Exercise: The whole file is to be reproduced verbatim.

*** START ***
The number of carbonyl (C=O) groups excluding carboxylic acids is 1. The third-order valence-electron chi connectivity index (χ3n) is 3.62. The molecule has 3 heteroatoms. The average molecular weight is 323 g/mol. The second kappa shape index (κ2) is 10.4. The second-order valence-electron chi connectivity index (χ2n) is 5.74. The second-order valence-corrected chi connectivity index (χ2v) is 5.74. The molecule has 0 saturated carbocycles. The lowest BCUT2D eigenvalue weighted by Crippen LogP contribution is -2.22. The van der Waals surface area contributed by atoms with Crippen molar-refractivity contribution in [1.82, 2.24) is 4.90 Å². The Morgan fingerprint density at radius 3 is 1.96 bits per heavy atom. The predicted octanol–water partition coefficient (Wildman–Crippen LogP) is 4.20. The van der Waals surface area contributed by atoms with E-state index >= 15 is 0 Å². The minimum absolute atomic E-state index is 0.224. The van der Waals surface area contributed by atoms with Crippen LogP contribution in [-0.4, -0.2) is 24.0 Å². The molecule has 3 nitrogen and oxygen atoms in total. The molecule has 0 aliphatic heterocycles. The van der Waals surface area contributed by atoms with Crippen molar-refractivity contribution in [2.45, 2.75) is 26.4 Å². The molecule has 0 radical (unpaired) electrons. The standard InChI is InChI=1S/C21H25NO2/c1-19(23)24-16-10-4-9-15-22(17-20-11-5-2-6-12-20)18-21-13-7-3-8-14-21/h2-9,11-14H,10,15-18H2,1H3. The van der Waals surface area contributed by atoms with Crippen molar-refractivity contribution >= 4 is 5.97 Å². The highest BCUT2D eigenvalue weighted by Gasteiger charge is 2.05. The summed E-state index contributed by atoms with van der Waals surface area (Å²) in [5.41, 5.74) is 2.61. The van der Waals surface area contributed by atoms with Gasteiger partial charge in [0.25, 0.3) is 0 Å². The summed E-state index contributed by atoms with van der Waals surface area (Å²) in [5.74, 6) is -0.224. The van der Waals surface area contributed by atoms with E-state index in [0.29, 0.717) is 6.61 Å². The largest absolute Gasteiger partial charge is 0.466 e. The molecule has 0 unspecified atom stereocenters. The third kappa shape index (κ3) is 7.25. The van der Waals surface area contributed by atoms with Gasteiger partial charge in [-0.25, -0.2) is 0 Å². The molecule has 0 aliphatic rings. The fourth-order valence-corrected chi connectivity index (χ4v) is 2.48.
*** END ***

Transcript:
The number of carbonyl (C=O) groups excluding carboxylic acids is 1. The third-order valence-electron chi connectivity index (χ3n) is 3.62. The molecule has 3 heteroatoms. The average molecular weight is 323 g/mol. The second kappa shape index (κ2) is 10.4. The second-order valence-electron chi connectivity index (χ2n) is 5.74. The second-order valence-corrected chi connectivity index (χ2v) is 5.74. The molecule has 0 saturated carbocycles. The lowest BCUT2D eigenvalue weighted by Crippen LogP contribution is -2.22. The van der Waals surface area contributed by atoms with Crippen molar-refractivity contribution in [1.82, 2.24) is 4.90 Å². The Morgan fingerprint density at radius 3 is 1.96 bits per heavy atom. The predicted octanol–water partition coefficient (Wildman–Crippen LogP) is 4.20. The van der Waals surface area contributed by atoms with E-state index >= 15 is 0 Å². The minimum absolute atomic E-state index is 0.224. The van der Waals surface area contributed by atoms with Crippen LogP contribution in [-0.4, -0.2) is 24.0 Å². The molecule has 3 nitrogen and oxygen atoms in total. The molecule has 0 aliphatic heterocycles. The van der Waals surface area contributed by atoms with Crippen molar-refractivity contribution in [2.45, 2.75) is 26.4 Å². The molecule has 0 radical (unpaired) electrons. The standard InChI is InChI=1S/C21H25NO2/c1-19(23)24-16-10-4-9-15-22(17-20-11-5-2-6-12-20)18-21-13-7-3-8-14-21/h2-9,11-14H,10,15-18H2,1H3. The van der Waals surface area contributed by atoms with Crippen molar-refractivity contribution >= 4 is 5.97 Å². The highest BCUT2D eigenvalue weighted by Gasteiger charge is 2.05. The summed E-state index contributed by atoms with van der Waals surface area (Å²) in [5.41, 5.74) is 2.61. The van der Waals surface area contributed by atoms with Gasteiger partial charge in [0.25, 0.3) is 0 Å². The summed E-state index contributed by atoms with van der Waals surface area (Å²) in [5.74, 6) is -0.224. The van der Waals surface area contributed by atoms with E-state index in [0.29, 0.717) is 6.61 Å². The largest absolute Gasteiger partial charge is 0.466 e. The molecule has 0 unspecified atom stereocenters. The third kappa shape index (κ3) is 7.25. The van der Waals surface area contributed by atoms with Gasteiger partial charge in [-0.25, -0.2) is 0 Å². The molecule has 0 aliphatic rings. The fourth-order valence-corrected chi connectivity index (χ4v) is 2.48.